Arnold and Baker subsequently formulated two plans based on the income generated from the Cardon and Cork sales which proposed to pay in full the allowed claims of all creditors. The first plan was withdrawn when the Corks defaulted on their note and the other, a revised plan, was withdrawn when Cardon Oil defaulted on its note. With respect to the Corks' default, Arnold and Baker negotiated a settlement pursuant to which the Corks tendered 360 acres to Arnold and Baker in lieu of foreclosure [footnote omitted]. With respect to the Cardon default, Arnold and Baker ultimately purchased the 320 acre parcel at a nonjudicial foreclosure [footnote omitted].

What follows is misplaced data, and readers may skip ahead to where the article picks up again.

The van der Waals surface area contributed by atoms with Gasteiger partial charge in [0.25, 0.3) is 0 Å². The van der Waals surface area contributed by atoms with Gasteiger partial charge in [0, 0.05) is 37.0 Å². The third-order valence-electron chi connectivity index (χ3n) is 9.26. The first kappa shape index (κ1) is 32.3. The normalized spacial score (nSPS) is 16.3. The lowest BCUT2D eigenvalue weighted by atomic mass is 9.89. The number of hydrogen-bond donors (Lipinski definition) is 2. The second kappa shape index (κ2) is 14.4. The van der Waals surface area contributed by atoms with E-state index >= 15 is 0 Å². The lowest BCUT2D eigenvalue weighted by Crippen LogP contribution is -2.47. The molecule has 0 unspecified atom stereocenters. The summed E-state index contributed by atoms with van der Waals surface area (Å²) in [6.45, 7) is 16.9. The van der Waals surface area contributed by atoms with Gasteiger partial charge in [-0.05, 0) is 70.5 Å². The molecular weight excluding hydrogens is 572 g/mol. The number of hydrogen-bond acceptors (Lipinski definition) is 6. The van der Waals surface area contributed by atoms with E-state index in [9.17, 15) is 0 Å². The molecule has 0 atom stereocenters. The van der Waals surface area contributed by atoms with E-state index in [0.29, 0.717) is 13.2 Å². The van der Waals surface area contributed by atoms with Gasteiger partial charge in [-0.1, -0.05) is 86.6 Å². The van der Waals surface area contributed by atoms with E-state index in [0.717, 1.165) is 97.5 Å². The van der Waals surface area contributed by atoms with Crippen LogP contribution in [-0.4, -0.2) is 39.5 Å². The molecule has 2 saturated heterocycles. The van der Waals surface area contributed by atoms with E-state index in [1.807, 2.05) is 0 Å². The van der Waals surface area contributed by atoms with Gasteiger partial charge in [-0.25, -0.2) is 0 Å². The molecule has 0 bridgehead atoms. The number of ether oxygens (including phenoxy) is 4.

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8

In January 1991, Arnold and Baker filed a second amended plan and disclosure statement. The second amended plan proposed to pay FmHA's $3,837,618 note and Western Cotton's $565,044 note in full. The plan proposed to transfer a proportionate fee simple interest in the 635 acre parcel of real property to FmHA and Western Cotton. FmHA was earmarked to receive 515 acres of real property and Western Cotton was earmarked to receive 77 acres. Arnold and Baker was earmarked to retain ownership of 48 of the 640 acres scheduled for distribution. Arnold and Baker proposed to sell the adjoining 360 acre parcel of real property in order to pay the administrative claims, United States Trustee's fees, attorney fees, accountant fees, postpetition taxes, the real estate commission due and owing to Walter Arnold, and use the remainder to pay the unsecured creditors. Arnold and Baker retained an interest in the property remaining after distribution and sale.